SARS Commissioner Edward Kieswetter expressed his sincere thanks to Customs officers and their counterparts from South African Police Service for working diligently to curb the smuggling of rhino horn and many related crimes.

He said, “We will leave no stone unturned to detect and prosecute these criminal syndicates and individuals who break the law.  SARS and the law enforcement agencies will spare no efforts to ensure they are brought to book.”

For more information, contact SarsMedia@sars.gov.za

The Most Produced Cash Crops in Africa

Agriculture makes up nearly 20% of Sub-Saharan Africa’s economy—a higher percentage than any other region worldwide. 

From Nigeria to the fertile land across the East African Rift Valley, the continent is home to 60% of the world’s uncultivated arable land

Given the massive role of agriculture across the region, this infographic from Zainab Ayodimeji shows the most produced cash crops in Africa and their share of total global production.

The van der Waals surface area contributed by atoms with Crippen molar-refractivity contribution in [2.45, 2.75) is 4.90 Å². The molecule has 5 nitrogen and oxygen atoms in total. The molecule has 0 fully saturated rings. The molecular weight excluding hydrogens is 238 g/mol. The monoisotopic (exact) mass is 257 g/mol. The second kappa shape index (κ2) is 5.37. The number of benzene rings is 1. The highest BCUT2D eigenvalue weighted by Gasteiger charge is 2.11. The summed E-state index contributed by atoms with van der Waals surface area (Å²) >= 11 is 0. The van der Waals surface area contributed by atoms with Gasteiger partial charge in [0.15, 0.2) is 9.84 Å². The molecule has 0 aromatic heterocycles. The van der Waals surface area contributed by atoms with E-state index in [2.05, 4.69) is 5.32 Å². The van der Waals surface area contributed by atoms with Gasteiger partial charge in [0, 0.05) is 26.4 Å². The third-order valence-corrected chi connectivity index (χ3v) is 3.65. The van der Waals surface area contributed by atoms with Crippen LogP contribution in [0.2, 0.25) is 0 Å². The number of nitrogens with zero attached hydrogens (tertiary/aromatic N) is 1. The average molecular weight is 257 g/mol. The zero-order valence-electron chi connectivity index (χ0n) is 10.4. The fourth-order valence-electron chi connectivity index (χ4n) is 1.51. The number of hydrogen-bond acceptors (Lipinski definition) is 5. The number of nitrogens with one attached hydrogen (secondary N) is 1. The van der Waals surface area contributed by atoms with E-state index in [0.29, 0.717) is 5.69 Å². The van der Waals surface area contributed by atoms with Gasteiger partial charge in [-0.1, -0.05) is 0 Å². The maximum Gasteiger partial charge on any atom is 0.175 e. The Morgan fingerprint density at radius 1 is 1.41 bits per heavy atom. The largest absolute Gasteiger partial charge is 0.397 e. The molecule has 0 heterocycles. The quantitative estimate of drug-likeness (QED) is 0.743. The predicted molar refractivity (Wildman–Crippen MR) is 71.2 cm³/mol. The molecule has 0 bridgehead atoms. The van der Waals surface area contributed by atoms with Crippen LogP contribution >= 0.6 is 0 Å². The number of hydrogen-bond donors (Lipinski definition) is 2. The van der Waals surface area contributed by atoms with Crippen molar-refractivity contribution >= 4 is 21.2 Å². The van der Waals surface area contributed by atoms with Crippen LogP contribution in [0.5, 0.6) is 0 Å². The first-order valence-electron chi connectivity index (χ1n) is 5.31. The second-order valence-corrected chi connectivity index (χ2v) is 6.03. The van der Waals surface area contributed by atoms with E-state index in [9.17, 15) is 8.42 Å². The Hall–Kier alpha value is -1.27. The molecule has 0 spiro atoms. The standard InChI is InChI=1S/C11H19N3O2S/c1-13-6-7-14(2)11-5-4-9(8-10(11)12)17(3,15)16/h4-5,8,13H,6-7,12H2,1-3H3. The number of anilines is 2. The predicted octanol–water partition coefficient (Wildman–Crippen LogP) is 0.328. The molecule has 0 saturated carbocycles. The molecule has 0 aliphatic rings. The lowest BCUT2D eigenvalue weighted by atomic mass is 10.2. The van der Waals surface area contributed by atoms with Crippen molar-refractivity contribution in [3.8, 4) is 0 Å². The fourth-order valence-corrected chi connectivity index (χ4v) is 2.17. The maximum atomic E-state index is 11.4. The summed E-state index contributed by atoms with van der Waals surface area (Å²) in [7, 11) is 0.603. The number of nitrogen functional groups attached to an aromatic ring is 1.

To view the Top 20 Cash Crops, link to the Full Article here.

Source: The Visual Capitalist

SAFE Working Group urges greater harmonization of AEO programmes

Picture – Nazarizal Mohammed

The 26th/27th Meetings of the SAFE Working Group (SWG) were held successfully from 11 to 14 April 2022. The virtual meetings brought together more than 260 delegates representing Customs administrations, the Private Sector Consultative Group (PSCG), other international organizations and academia.

In his opening remarks, Mr. Pranab Kumar Das, WCO Director of Compliance and Facilitation, highlighted that the SWG had reached an important juncture as the new three-year SAFE review cycle 2021-2024 was about to enter into discussions. It was pointed out that 17 years after it was first published, the SAFE Framework of Standards (FoS) had garnered substantial interest from WCO Members. During the meetings, Guyana became the 172nd WCO Member to express its interest in implementing the SAFE FoS.